Six weeks ago, Gov. Sam Brownback got irritated when discussing how he could balance the revenue-poor Kansas budget.
State Sen. Laura Kelly, a Topeka Democrat, had just predicted that Brownback might again take sales tax money from the state’s highway fund to do that.
“It’d be great to tell the people of Kansas we have great roads,” the governor retorted that day.
He directed observers to a by-now-outdated 2013 report on state highway performance. Kansas ranked third in it — just before state revenues went off a cliff because of Brownback’s reckless 2012 income tax cuts and before he had diverted hundreds of millions of dollars from transportation.
The Associated Press reported that day: “Pressed again about highway funding, Brownback said, ‘Maybe if you would give a decent article on it, maybe we could have further discussions on it.'”
OK, governor, let’s have that further discussion — but let’s do it after looking at Monday’s extremely disappointing news.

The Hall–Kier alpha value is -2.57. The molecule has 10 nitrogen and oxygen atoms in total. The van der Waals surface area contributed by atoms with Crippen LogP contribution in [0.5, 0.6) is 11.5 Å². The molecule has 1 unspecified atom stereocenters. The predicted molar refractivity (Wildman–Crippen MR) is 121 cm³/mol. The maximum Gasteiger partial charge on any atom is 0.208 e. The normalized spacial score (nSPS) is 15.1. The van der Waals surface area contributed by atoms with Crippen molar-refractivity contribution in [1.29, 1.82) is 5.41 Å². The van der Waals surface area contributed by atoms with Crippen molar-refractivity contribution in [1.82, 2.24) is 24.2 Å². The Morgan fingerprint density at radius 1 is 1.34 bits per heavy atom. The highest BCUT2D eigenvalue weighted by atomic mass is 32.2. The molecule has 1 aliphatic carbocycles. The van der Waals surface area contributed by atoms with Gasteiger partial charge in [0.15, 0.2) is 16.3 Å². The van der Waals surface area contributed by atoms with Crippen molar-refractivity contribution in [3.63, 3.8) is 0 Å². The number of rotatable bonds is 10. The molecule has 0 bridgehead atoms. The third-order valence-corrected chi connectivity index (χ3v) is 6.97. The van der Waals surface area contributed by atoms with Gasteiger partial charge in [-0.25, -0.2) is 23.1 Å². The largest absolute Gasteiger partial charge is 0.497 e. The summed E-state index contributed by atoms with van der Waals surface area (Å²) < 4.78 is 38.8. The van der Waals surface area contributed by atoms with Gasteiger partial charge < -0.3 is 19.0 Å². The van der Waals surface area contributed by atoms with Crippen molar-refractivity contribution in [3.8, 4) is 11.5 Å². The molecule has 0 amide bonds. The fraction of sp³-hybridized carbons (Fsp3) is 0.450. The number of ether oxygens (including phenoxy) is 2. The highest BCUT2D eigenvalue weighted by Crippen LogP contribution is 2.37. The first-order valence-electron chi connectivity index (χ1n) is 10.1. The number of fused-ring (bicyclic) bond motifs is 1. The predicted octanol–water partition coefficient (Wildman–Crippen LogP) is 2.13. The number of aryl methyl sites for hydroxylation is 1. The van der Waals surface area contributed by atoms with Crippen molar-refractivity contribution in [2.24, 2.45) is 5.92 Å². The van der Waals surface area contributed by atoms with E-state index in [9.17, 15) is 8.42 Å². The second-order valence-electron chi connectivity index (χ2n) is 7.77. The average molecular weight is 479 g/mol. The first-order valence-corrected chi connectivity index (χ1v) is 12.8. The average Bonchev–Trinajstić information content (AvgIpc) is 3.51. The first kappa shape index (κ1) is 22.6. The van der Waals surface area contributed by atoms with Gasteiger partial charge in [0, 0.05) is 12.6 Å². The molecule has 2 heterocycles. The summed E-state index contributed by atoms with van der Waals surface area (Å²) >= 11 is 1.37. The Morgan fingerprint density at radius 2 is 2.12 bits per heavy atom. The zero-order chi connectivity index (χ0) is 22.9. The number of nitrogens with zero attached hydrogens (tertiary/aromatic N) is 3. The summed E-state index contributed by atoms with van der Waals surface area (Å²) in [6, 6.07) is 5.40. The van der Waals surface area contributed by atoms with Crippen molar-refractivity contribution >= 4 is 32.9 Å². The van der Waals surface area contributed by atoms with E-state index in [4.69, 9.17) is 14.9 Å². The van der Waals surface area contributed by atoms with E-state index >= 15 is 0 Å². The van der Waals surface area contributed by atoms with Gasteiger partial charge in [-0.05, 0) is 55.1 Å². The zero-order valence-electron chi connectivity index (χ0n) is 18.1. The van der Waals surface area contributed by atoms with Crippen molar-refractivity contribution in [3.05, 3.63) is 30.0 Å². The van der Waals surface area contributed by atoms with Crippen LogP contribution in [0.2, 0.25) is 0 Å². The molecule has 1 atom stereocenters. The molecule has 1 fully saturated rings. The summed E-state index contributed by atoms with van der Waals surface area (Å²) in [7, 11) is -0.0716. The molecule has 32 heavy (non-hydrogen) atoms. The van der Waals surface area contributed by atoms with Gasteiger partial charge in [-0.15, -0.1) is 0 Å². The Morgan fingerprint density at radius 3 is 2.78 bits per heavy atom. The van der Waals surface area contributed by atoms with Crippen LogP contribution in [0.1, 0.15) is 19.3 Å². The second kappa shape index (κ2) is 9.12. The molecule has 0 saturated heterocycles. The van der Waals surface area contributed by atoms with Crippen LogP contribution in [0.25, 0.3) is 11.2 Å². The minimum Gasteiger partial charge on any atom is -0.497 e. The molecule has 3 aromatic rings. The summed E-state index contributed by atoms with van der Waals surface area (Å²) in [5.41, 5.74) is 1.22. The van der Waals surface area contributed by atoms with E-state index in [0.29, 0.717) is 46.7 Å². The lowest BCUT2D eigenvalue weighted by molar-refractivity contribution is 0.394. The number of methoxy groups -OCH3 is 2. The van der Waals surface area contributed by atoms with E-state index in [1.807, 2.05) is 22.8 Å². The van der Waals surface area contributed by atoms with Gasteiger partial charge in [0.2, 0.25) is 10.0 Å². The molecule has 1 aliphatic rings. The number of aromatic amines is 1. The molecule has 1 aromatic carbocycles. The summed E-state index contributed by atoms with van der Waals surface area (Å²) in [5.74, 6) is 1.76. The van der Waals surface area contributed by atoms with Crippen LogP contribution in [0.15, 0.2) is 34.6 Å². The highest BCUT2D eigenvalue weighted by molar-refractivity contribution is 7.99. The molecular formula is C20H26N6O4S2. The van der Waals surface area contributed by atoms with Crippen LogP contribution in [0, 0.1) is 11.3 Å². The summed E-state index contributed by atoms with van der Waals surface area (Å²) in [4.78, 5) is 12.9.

The Wichita Eagle reported that the Kansas Department of Transportation has postponed 24 road projects worth $32 million.
That’s right: Kansas can’t even afford to continue with a paltry $32 million in highway work right now. At least it can handle the $8 million lug for 10 other, minor projects.
This bad report comes after last week’s announcement that the state could suffer a $350 million budget gap this fiscal year — and a revenue imbalance approaching an eye-popping $600 million in the next fiscal year, beginning July 1.
Bob Totten, the executive vice president of the Kansas Contractors Association, told The Eagle that postponing transportation projects is “endangering the safety of our citizens. And it’s just unfortunate on a lot of levels. We’re not going to have jobs.”
Brownback once again looks clueless and delusional about what’s going on in the Sunflower State when it comes to the budget.
Oh, and Sen. Kelly may end up being right: The governor soon could try to swipe even more tax revenue from the highway fund to try to balance the budget.
The future of Kansas’ roads is yet another public service that’s looking dimmer as the months roll by under Brownback’s incompetent rule.